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Macro Minute

I love Warren Buffett’s quote about people (i.e. economists, market commentators, etc.) who try to predict the future – you tend to learn more about the person than you do about the future.  (hint:  you learn the person making the prediction cannot predict the future - I have been asked many times to explain this quote hence I am providing the interpretation)

In investing, I am 100% focused on micro, not macro.  I try to focus my time and attention on things that are important and knowable.  Macroeconomic factors are very important but unknowable.  I want to own businesses with enduring long-term prospects that will more than survive and perhaps even thrive in times of economic uncertainty.

Howard Marks wrote a memo to Oaktree Capital Management, LP clients titled “What Really Matters?” on November 22, 2022.  In that memo he discusses what really matters in investing.  As it relates to macro events, he wrote:

Macro events and the ups and downs of companies’ near-term fortunes are unpredictable and not necessarily indicative of – or relevant to – companies’ long-term prospects.  So little attention should be paid to them.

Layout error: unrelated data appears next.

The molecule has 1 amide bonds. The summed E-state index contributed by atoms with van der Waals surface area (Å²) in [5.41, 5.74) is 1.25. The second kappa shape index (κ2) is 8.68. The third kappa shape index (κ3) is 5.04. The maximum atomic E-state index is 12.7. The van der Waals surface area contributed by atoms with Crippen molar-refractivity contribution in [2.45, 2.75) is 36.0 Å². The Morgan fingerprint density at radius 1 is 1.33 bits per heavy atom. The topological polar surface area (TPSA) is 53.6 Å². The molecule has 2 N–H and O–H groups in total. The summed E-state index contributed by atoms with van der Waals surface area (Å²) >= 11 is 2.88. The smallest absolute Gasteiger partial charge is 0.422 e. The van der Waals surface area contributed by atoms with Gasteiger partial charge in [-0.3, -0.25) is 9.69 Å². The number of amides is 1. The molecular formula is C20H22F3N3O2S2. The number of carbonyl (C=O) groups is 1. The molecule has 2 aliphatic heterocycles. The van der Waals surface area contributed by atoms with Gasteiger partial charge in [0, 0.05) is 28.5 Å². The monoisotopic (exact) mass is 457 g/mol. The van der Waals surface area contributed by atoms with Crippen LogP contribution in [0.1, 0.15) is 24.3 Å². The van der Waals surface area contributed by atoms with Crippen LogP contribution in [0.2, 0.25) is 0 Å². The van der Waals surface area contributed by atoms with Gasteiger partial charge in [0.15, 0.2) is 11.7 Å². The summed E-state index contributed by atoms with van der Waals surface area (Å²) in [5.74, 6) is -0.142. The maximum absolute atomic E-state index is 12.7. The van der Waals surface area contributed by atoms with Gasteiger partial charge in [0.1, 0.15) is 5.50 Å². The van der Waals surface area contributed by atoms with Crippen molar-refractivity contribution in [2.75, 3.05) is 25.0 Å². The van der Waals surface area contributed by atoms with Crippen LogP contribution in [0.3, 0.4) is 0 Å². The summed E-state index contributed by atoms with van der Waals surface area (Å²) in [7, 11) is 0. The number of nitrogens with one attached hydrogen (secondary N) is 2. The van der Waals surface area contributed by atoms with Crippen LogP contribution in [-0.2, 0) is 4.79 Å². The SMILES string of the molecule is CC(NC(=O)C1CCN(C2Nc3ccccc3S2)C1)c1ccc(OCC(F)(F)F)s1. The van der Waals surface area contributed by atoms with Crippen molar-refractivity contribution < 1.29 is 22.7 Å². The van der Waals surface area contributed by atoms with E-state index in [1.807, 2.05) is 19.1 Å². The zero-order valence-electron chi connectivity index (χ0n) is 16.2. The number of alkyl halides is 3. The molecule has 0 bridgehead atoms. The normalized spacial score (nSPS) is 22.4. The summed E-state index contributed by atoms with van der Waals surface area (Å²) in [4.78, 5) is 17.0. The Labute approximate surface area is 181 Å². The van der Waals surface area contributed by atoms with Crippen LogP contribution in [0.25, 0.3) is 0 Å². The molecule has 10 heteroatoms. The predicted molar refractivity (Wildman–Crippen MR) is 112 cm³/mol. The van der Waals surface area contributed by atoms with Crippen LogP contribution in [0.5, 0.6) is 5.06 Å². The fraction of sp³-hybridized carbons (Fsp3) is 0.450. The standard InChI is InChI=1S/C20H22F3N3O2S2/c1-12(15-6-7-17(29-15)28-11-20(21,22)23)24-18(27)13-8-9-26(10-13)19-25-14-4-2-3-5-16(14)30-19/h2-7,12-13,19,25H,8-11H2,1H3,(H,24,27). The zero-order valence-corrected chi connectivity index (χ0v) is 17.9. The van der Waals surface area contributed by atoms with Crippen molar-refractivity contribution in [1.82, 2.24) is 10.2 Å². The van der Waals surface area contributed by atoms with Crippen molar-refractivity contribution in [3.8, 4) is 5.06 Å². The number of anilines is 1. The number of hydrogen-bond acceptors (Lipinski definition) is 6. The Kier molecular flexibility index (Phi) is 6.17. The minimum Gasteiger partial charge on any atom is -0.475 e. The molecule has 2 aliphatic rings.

He continues:

It’s clear from observation that security prices fluctuate more than economic output or company profits.  What accounts for this?  It must be the fact that, in the short term, the ups and downs are influenced far more by swings in investor psychology than by changes in companies’ long-term prospects.  Because swings in psychology matter more in the near term than changes in fundamentals – and are so hard to predict – most short-term trading is a waste of time…or worse.

I heard another quote regarding short-term, speculative trading that said more money is lost preparing for a recession than actually in the recession.  Macro events are very important and seem to always hang a dark cloud over owning shares for one reason or another.  I have often thought that macro storm clouds tend to prevent people from investing as they “wait it out.”  I believe there is always something scary in the macro environment for which you could make a case for sitting on the sidelines.  Owners of businesses do not have the option to sit it out when a recession is “brewing” (the stock market equivalent of selling their shares) and then to attempt to get back in when things are better.  Business owners find ways to adjust and manage knowing that the sun will come up again tomorrow and this too shall pass.  In investing, I try to think like a business owner because I am and I spend about a minute a year on macro.